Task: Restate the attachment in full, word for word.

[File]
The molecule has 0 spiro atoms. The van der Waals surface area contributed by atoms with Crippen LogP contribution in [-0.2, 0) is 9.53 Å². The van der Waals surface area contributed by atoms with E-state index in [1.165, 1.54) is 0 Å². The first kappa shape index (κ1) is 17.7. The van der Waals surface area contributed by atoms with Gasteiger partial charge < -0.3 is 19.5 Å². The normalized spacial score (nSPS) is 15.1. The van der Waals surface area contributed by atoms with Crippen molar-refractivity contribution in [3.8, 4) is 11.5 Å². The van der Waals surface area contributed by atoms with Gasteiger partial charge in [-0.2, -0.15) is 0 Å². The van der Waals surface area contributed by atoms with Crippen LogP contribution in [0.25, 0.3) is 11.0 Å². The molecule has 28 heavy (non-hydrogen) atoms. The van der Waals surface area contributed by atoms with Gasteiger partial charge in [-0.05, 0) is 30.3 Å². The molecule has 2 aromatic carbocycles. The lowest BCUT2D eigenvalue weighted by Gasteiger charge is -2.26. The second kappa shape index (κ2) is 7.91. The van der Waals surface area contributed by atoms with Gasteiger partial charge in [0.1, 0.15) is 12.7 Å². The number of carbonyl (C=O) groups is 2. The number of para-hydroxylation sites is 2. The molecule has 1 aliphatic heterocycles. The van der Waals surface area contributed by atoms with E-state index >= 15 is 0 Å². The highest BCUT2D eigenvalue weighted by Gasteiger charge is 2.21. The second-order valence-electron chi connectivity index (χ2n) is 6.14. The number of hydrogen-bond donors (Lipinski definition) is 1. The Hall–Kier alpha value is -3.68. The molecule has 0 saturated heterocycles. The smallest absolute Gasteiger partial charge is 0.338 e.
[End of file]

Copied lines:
The molecule has 0 spiro atoms. The van der Waals surface area contributed by atoms with Crippen LogP contribution in [-0.2, 0) is 9.53 Å². The van der Waals surface area contributed by atoms with E-state index in [1.165, 1.54) is 0 Å². The first kappa shape index (κ1) is 17.7. The van der Waals surface area contributed by atoms with Gasteiger partial charge < -0.3 is 19.5 Å². The normalized spacial score (nSPS) is 15.1. The van der Waals surface area contributed by atoms with Crippen molar-refractivity contribution in [3.8, 4) is 11.5 Å². The van der Waals surface area contributed by atoms with Gasteiger partial charge in [-0.2, -0.15) is 0 Å². The van der Waals surface area contributed by atoms with Crippen LogP contribution in [0.25, 0.3) is 11.0 Å². The molecule has 28 heavy (non-hydrogen) atoms. The van der Waals surface area contributed by atoms with Gasteiger partial charge in [-0.05, 0) is 30.3 Å². The molecule has 2 aromatic carbocycles. The lowest BCUT2D eigenvalue weighted by Gasteiger charge is -2.26. The second kappa shape index (κ2) is 7.91. The van der Waals surface area contributed by atoms with Gasteiger partial charge in [0.1, 0.15) is 12.7 Å². The number of carbonyl (C=O) groups is 2. The number of para-hydroxylation sites is 2. The molecule has 1 aliphatic heterocycles. The van der Waals surface area contributed by atoms with E-state index >= 15 is 0 Å². The highest BCUT2D eigenvalue weighted by Gasteiger charge is 2.21. The second-order valence-electron chi connectivity index (χ2n) is 6.14. The number of hydrogen-bond donors (Lipinski definition) is 1. The Hall–Kier alpha value is -3.68. The molecule has 0 saturated heterocycles. The smallest absolute Gasteiger partial charge is 0.338 e.